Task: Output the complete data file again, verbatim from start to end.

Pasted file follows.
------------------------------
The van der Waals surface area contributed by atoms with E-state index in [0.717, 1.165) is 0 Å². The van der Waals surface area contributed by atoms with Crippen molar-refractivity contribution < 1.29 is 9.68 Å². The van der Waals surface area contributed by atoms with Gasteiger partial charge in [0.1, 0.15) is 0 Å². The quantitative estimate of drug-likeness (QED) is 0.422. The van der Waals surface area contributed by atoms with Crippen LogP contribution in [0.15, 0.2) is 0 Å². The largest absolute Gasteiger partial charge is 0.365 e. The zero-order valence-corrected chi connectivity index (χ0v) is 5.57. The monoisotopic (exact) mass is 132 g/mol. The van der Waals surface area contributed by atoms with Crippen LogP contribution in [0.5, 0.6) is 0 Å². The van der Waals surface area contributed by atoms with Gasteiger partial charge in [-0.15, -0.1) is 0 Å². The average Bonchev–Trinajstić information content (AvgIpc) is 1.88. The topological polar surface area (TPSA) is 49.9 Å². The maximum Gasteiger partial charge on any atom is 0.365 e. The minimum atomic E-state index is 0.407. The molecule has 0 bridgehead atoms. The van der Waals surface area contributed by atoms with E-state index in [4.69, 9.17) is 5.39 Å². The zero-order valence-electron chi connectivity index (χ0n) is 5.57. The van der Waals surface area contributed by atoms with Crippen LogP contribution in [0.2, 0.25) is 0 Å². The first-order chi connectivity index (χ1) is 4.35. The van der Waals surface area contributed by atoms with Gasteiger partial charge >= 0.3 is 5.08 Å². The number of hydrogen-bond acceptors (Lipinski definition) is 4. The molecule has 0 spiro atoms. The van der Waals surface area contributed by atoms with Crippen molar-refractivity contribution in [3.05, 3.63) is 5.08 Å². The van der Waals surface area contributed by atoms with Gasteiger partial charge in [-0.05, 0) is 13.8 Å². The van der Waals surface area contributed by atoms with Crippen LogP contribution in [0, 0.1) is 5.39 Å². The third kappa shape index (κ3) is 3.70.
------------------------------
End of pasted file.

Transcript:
The van der Waals surface area contributed by atoms with E-state index in [0.717, 1.165) is 0 Å². The van der Waals surface area contributed by atoms with Crippen molar-refractivity contribution < 1.29 is 9.68 Å². The van der Waals surface area contributed by atoms with Gasteiger partial charge in [0.1, 0.15) is 0 Å². The quantitative estimate of drug-likeness (QED) is 0.422. The van der Waals surface area contributed by atoms with Crippen LogP contribution in [0.15, 0.2) is 0 Å². The largest absolute Gasteiger partial charge is 0.365 e. The zero-order valence-corrected chi connectivity index (χ0v) is 5.57. The monoisotopic (exact) mass is 132 g/mol. The van der Waals surface area contributed by atoms with Crippen LogP contribution in [0.5, 0.6) is 0 Å². The van der Waals surface area contributed by atoms with Gasteiger partial charge in [-0.15, -0.1) is 0 Å². The average Bonchev–Trinajstić information content (AvgIpc) is 1.88. The topological polar surface area (TPSA) is 49.9 Å². The maximum Gasteiger partial charge on any atom is 0.365 e. The minimum atomic E-state index is 0.407. The molecule has 0 bridgehead atoms. The van der Waals surface area contributed by atoms with E-state index in [4.69, 9.17) is 5.39 Å². The zero-order valence-electron chi connectivity index (χ0n) is 5.57. The van der Waals surface area contributed by atoms with Crippen LogP contribution in [0.2, 0.25) is 0 Å². The first-order chi connectivity index (χ1) is 4.35. The van der Waals surface area contributed by atoms with Gasteiger partial charge >= 0.3 is 5.08 Å². The number of hydrogen-bond acceptors (Lipinski definition) is 4. The molecule has 0 spiro atoms. The van der Waals surface area contributed by atoms with Crippen molar-refractivity contribution in [3.05, 3.63) is 5.08 Å². The van der Waals surface area contributed by atoms with Gasteiger partial charge in [-0.05, 0) is 13.8 Å². The van der Waals surface area contributed by atoms with Crippen LogP contribution in [0, 0.1) is 5.39 Å². The third kappa shape index (κ3) is 3.70.